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Prime Minister Justin Trudeau has announced an additional $25-million in aid to help the people of Lebanon struggling to recover from last week’s devastating explosion in Beirut.

That brings Canada’s total contribution to the international aid effort to $30-million.

Trudeau says the additional funding is intended to help trusted humanitarian aid groups “support emergency medical services and provide shelter, food, and other essential items for people impacted by the blast.”

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Trudeau’s government was criticized last week for doing too little to help the Lebanese people, promising only an initial $5-million.

Of that, $2-million was to match donations from Canadians.

Last Tuesday’s blast is believed to have been detonated by thousands of tonnes of ammonium nitrate stored for seven years at a portside warehouse.

“We will continue to monitor this tragic situation, and work closely with the international community and humanitarian partners to identify how we can continue to support the people of Lebanon and respond to their urgent needs,” a government statement released late Monday said.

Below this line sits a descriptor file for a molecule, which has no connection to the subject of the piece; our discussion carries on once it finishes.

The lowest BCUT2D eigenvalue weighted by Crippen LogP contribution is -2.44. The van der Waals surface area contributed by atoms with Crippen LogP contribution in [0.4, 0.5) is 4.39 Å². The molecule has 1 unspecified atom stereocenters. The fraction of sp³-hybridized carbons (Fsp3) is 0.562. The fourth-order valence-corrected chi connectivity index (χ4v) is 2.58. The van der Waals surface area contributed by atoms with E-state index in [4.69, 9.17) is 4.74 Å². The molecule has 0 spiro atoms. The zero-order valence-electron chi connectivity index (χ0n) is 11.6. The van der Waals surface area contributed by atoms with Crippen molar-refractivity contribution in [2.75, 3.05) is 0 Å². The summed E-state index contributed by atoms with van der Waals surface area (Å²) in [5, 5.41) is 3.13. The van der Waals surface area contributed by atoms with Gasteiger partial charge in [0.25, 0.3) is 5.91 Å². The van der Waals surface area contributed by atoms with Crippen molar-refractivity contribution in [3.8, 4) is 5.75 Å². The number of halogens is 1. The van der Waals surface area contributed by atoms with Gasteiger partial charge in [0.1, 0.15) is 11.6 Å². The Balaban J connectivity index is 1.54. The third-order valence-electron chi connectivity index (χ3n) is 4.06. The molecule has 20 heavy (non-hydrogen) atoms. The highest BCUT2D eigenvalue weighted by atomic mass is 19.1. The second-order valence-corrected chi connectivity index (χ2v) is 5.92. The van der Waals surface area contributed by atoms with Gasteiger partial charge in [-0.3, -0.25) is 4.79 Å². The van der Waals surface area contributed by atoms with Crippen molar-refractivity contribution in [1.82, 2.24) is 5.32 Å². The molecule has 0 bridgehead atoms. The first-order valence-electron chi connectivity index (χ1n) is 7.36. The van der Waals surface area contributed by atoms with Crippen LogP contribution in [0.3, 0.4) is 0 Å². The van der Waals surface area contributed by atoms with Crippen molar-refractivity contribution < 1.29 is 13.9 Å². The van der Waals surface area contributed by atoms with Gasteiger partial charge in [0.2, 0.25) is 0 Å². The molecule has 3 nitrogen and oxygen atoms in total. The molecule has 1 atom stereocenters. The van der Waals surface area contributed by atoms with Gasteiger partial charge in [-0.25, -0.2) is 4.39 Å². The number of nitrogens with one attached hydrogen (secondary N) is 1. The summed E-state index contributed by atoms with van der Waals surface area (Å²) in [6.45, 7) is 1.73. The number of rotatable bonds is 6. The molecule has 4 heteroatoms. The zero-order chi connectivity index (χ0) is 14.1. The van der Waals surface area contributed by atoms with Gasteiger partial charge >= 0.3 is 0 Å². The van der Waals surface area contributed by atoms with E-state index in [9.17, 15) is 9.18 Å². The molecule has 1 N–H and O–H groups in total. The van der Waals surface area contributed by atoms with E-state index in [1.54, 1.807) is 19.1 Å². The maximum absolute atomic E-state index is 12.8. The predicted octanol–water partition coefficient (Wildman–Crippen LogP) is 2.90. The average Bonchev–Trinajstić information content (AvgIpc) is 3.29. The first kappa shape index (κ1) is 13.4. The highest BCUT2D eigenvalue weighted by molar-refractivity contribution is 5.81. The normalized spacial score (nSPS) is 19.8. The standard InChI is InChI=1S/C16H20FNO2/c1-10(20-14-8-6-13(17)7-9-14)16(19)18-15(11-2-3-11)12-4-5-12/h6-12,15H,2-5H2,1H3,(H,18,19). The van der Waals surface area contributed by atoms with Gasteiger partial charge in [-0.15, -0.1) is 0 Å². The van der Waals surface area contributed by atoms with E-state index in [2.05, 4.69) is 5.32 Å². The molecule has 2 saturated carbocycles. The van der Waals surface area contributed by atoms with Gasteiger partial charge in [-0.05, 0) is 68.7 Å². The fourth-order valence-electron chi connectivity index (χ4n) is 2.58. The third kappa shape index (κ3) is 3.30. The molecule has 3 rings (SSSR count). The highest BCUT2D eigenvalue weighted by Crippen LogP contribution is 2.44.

International Development Minister Karina Gould was more explicit.

“Our government is sending a clear message to the Lebanese people that we will not only be there for them for the immediate response to this tragedy, but also for the rebuilding efforts over the long-term,” she said in the statement.

“We are ready to do more and we will ensure that our investments go directly to communities affected.”

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Trudeau said that matching funding has now been expanded to a maximum of $5-million.

He encouraged Canadians to donate to the Lebanon matching fund, saying: “Together, we can support the people of Lebanon as they work to heal and rebuild.”

More than 150 people were killed in the blast, thousands more were injured and an estimated 300,000 residents were left homeless.

Canada’s additional aid was announced just hours after Lebanese Prime Minister Hassan Diab announced the resignation of his government following days of angry protests. He blamed the blast on “the result of endemic corruption.”

Bessma Momani, a professor of political science at the University of Waterloo, said the Canadian government’s initial $5-million in aid was “inadequate and not commensurate with what a G7 country with strong diaspora links to Lebanon and with a self-proclaimed internationalist agenda should commit.”

She questioned why the government put an initial $2-million cap on matching donations.

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“This is a time when our government should encourage (Canadians) to give generously.”

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